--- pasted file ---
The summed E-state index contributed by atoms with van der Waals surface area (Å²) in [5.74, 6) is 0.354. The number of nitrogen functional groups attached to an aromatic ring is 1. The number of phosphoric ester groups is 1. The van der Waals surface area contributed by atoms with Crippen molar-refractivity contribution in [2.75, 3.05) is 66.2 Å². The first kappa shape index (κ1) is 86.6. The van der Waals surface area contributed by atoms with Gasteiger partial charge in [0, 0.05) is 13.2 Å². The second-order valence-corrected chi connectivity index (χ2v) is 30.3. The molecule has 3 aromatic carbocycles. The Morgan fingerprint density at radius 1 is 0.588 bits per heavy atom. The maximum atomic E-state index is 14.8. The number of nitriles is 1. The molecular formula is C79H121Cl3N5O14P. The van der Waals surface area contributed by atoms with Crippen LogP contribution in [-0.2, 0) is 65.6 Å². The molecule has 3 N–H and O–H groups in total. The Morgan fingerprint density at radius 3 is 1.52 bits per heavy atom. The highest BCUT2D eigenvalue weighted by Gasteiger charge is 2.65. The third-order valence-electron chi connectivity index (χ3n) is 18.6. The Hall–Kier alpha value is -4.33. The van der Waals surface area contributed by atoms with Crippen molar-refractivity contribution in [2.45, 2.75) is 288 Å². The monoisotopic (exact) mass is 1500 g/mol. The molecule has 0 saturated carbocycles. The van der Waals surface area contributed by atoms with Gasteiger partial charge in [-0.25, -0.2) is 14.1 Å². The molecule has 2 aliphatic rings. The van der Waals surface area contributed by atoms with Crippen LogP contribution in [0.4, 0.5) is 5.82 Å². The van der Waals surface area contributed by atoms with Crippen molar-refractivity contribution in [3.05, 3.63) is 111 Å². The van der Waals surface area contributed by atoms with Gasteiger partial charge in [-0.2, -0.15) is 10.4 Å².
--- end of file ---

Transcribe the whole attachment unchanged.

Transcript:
The summed E-state index contributed by atoms with van der Waals surface area (Å²) in [5.74, 6) is 0.354. The number of nitrogen functional groups attached to an aromatic ring is 1. The number of phosphoric ester groups is 1. The van der Waals surface area contributed by atoms with Crippen molar-refractivity contribution in [2.75, 3.05) is 66.2 Å². The first kappa shape index (κ1) is 86.6. The van der Waals surface area contributed by atoms with Gasteiger partial charge in [0, 0.05) is 13.2 Å². The second-order valence-corrected chi connectivity index (χ2v) is 30.3. The molecule has 3 aromatic carbocycles. The Morgan fingerprint density at radius 1 is 0.588 bits per heavy atom. The maximum atomic E-state index is 14.8. The number of nitriles is 1. The molecular formula is C79H121Cl3N5O14P. The van der Waals surface area contributed by atoms with Crippen LogP contribution in [-0.2, 0) is 65.6 Å². The molecule has 3 N–H and O–H groups in total. The Morgan fingerprint density at radius 3 is 1.52 bits per heavy atom. The highest BCUT2D eigenvalue weighted by Gasteiger charge is 2.65. The third-order valence-electron chi connectivity index (χ3n) is 18.6. The Hall–Kier alpha value is -4.33. The van der Waals surface area contributed by atoms with Crippen molar-refractivity contribution in [2.45, 2.75) is 288 Å². The monoisotopic (exact) mass is 1500 g/mol. The molecule has 0 saturated carbocycles. The van der Waals surface area contributed by atoms with Gasteiger partial charge in [-0.25, -0.2) is 14.1 Å². The molecule has 2 aliphatic rings. The van der Waals surface area contributed by atoms with Crippen LogP contribution in [0.4, 0.5) is 5.82 Å². The van der Waals surface area contributed by atoms with Crippen molar-refractivity contribution in [3.05, 3.63) is 111 Å². The van der Waals surface area contributed by atoms with Gasteiger partial charge in [-0.2, -0.15) is 10.4 Å².